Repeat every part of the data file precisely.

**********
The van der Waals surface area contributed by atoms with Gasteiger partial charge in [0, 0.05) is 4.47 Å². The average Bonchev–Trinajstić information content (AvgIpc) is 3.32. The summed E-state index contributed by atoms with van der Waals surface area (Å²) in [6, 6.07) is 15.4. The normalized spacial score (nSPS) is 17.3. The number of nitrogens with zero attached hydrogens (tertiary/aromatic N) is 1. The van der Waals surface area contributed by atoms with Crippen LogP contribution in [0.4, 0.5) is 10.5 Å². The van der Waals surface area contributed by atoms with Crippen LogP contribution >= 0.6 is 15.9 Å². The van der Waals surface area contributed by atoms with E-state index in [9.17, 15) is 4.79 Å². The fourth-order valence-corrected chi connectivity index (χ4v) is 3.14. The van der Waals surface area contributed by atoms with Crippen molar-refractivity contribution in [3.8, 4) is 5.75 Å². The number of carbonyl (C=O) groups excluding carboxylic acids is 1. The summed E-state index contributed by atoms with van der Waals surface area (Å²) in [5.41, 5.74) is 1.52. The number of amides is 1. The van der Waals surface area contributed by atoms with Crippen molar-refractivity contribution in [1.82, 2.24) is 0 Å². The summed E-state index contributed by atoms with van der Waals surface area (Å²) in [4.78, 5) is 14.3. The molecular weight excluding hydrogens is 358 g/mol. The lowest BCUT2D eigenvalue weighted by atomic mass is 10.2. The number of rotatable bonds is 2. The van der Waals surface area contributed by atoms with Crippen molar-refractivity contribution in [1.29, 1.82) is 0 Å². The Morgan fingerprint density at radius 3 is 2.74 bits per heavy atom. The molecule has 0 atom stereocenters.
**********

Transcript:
The van der Waals surface area contributed by atoms with Gasteiger partial charge in [0, 0.05) is 4.47 Å². The average Bonchev–Trinajstić information content (AvgIpc) is 3.32. The summed E-state index contributed by atoms with van der Waals surface area (Å²) in [6, 6.07) is 15.4. The normalized spacial score (nSPS) is 17.3. The number of nitrogens with zero attached hydrogens (tertiary/aromatic N) is 1. The van der Waals surface area contributed by atoms with Crippen LogP contribution in [0.4, 0.5) is 10.5 Å². The van der Waals surface area contributed by atoms with Crippen LogP contribution >= 0.6 is 15.9 Å². The van der Waals surface area contributed by atoms with E-state index in [9.17, 15) is 4.79 Å². The fourth-order valence-corrected chi connectivity index (χ4v) is 3.14. The van der Waals surface area contributed by atoms with Crippen molar-refractivity contribution in [3.8, 4) is 5.75 Å². The number of carbonyl (C=O) groups excluding carboxylic acids is 1. The summed E-state index contributed by atoms with van der Waals surface area (Å²) in [5.41, 5.74) is 1.52. The number of amides is 1. The van der Waals surface area contributed by atoms with Crippen molar-refractivity contribution in [1.82, 2.24) is 0 Å². The summed E-state index contributed by atoms with van der Waals surface area (Å²) in [4.78, 5) is 14.3. The molecular weight excluding hydrogens is 358 g/mol. The lowest BCUT2D eigenvalue weighted by atomic mass is 10.2. The number of rotatable bonds is 2. The van der Waals surface area contributed by atoms with Crippen molar-refractivity contribution in [1.29, 1.82) is 0 Å². The Morgan fingerprint density at radius 3 is 2.74 bits per heavy atom. The molecule has 0 atom stereocenters.